command – Web hosting, Domain names, Dedicated servers Fri, 29 Jan 2016 11:05:52 +0000 en-US hourly 1 command – 32 32 Searching with GREP Fri, 23 Jul 2010 20:08:50 +0000 GREP, which stands for global regular expression print, is a sophisticated Linux/Unix tool that can serve many purposes, but one useful purpose on a dedicated server is its ability to search files and directories. With grep you can search within multiple files with relative ease. You can also parse printed screen data to simplify results.

To search a file, just enter “grep” followed by the search term and then the filename. For example, to search the file “httpd.conf” for the word “localhost”, you would type:

grep localhost httpd.conf

To use grep, to simplify printed screen lists, use the following format:

ls -al /usr/bin | grep make

This will list all of the files in the /usr/bin directory, but will only display those files that contain the word “make”. For more in-depth documentation, including use of regular expressions, type “man grep” from the command line.

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Easily Repeat Root Commands with History Thu, 22 Jul 2010 15:36:55 +0000 Password keys iconPreviously, I mentioned some of the benefits of using the “history” command to display any or all of your previous commands. On dedicated servers, whether Linux or Unix, that use “sudo” rather than “su” to become root, it can be aggravating when you type a long command string only to realize you forgot to type “sudo.”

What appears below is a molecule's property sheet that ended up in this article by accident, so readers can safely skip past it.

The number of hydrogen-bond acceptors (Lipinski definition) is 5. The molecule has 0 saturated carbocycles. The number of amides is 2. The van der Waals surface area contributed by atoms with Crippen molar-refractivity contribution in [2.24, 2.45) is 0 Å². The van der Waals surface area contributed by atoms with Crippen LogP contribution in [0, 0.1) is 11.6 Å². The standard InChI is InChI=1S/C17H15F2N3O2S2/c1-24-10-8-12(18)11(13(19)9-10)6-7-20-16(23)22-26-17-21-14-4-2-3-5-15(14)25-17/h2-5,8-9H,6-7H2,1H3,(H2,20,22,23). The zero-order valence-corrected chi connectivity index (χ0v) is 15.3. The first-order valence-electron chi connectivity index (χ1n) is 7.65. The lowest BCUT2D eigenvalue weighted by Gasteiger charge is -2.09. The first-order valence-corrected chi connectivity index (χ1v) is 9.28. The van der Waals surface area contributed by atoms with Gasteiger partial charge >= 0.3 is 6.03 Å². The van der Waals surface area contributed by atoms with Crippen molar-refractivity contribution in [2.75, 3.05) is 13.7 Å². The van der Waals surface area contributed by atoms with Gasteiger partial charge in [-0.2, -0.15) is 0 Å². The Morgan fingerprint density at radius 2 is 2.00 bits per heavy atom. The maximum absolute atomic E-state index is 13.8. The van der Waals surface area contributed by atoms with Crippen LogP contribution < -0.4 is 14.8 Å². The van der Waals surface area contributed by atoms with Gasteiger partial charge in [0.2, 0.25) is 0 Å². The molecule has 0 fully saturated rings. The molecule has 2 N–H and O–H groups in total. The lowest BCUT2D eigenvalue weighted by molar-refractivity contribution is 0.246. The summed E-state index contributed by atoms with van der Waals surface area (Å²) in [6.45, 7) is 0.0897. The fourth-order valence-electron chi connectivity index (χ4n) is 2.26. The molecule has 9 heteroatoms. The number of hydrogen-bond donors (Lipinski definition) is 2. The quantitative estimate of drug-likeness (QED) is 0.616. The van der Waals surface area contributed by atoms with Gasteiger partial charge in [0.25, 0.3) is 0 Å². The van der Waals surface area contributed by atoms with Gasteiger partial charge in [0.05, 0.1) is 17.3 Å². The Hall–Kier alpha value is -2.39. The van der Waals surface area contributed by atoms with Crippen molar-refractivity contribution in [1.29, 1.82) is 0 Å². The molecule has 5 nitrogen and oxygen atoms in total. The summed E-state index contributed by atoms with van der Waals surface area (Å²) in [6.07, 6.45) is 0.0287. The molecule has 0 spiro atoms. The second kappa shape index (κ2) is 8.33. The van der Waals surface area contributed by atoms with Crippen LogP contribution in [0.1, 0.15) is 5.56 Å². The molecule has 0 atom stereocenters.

One easy solution is to press the up arrow, move over to the beginning of the string, and add sudo. But there is an even easier way to replay the command with root permissions.

Right after you have entered the command missing sudo, just type the following:

sudo !!

This will automatically run the last command in the shell history with whatever you place before it (in this case “sudo”). It is quick, easy, and gets the job done. In fact, you can use “!!” any time you want to repeat the previous command. Log in to your server via SSH and give it a try.

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Rsync Incremental Backups Thu, 22 Jul 2010 16:31:33 +0000 Question: How can I easily perform incremental backups on my dedicated server?

Answer: There are few tasks more important than backing up your server. Because of the nature of computers and especially the nature of the Internet, you are bound to have problems. They may or may not cause data loss, but that is not a chance you want to take.

Rsync is a tool that simply syncs the files in one directory with another. What makes it ideal for backups is that 1) it can archive files and compress them and 2) it can use SSH to perform the backups to remote servers.

To run an rsync backup, just execute the command like this:

rsync -avz ~/public_html

This will backup, archive, and compress the files found in public_html on your server. Finally, it will send those archives to the remote server in the directory specified. The best part about rsync is that, the next time you perform a backup, it will only backup the files that have changed (i.e. incremental backups), saving you bandwidth and time.

How To Create Multiple New Users Fri, 25 Jun 2010 15:08:05 +0000 User iconIn Linux, the most common method used to create new users is to use the “adduser” command. This is fine when you need to add one or even a few users, but if you need to add numerous (i.e. 50, 100, or even 500), typing in the adduser command repeatedly can be tedious.